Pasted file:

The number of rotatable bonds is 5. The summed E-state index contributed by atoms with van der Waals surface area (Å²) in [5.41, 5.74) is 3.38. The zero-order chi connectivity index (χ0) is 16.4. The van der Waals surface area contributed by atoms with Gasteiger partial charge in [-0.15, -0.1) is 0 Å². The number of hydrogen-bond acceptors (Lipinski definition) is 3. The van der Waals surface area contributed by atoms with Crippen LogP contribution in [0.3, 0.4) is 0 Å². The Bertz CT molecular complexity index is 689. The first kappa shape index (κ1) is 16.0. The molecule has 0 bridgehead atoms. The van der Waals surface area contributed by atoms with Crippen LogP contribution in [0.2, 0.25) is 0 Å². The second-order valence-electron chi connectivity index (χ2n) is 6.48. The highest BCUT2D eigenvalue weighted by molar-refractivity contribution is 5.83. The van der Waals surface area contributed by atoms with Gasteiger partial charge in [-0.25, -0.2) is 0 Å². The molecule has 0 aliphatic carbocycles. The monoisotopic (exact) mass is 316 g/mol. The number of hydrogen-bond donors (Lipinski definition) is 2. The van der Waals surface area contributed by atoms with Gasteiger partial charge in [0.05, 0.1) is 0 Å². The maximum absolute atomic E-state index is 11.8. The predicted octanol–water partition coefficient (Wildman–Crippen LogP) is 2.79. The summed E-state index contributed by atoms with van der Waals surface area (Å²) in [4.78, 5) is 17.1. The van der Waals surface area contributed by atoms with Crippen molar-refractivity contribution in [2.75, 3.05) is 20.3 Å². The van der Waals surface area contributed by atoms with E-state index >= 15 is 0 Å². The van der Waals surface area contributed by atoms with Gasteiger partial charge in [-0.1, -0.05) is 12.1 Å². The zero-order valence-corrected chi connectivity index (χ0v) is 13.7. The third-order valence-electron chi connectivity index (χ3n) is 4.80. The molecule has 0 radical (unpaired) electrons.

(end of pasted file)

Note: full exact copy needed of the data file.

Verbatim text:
The number of rotatable bonds is 5. The summed E-state index contributed by atoms with van der Waals surface area (Å²) in [5.41, 5.74) is 3.38. The zero-order chi connectivity index (χ0) is 16.4. The van der Waals surface area contributed by atoms with Gasteiger partial charge in [-0.15, -0.1) is 0 Å². The number of hydrogen-bond acceptors (Lipinski definition) is 3. The van der Waals surface area contributed by atoms with Crippen LogP contribution in [0.3, 0.4) is 0 Å². The Bertz CT molecular complexity index is 689. The first kappa shape index (κ1) is 16.0. The molecule has 0 bridgehead atoms. The van der Waals surface area contributed by atoms with Crippen LogP contribution in [0.2, 0.25) is 0 Å². The second-order valence-electron chi connectivity index (χ2n) is 6.48. The highest BCUT2D eigenvalue weighted by molar-refractivity contribution is 5.83. The van der Waals surface area contributed by atoms with Gasteiger partial charge in [-0.25, -0.2) is 0 Å². The molecule has 0 aliphatic carbocycles. The monoisotopic (exact) mass is 316 g/mol. The number of hydrogen-bond donors (Lipinski definition) is 2. The van der Waals surface area contributed by atoms with Gasteiger partial charge in [0.05, 0.1) is 0 Å². The maximum absolute atomic E-state index is 11.8. The predicted octanol–water partition coefficient (Wildman–Crippen LogP) is 2.79. The summed E-state index contributed by atoms with van der Waals surface area (Å²) in [4.78, 5) is 17.1. The van der Waals surface area contributed by atoms with Crippen molar-refractivity contribution in [2.75, 3.05) is 20.3 Å². The van der Waals surface area contributed by atoms with E-state index >= 15 is 0 Å². The van der Waals surface area contributed by atoms with Gasteiger partial charge in [-0.1, -0.05) is 12.1 Å². The zero-order valence-corrected chi connectivity index (χ0v) is 13.7. The third-order valence-electron chi connectivity index (χ3n) is 4.80. The molecule has 0 radical (unpaired) electrons.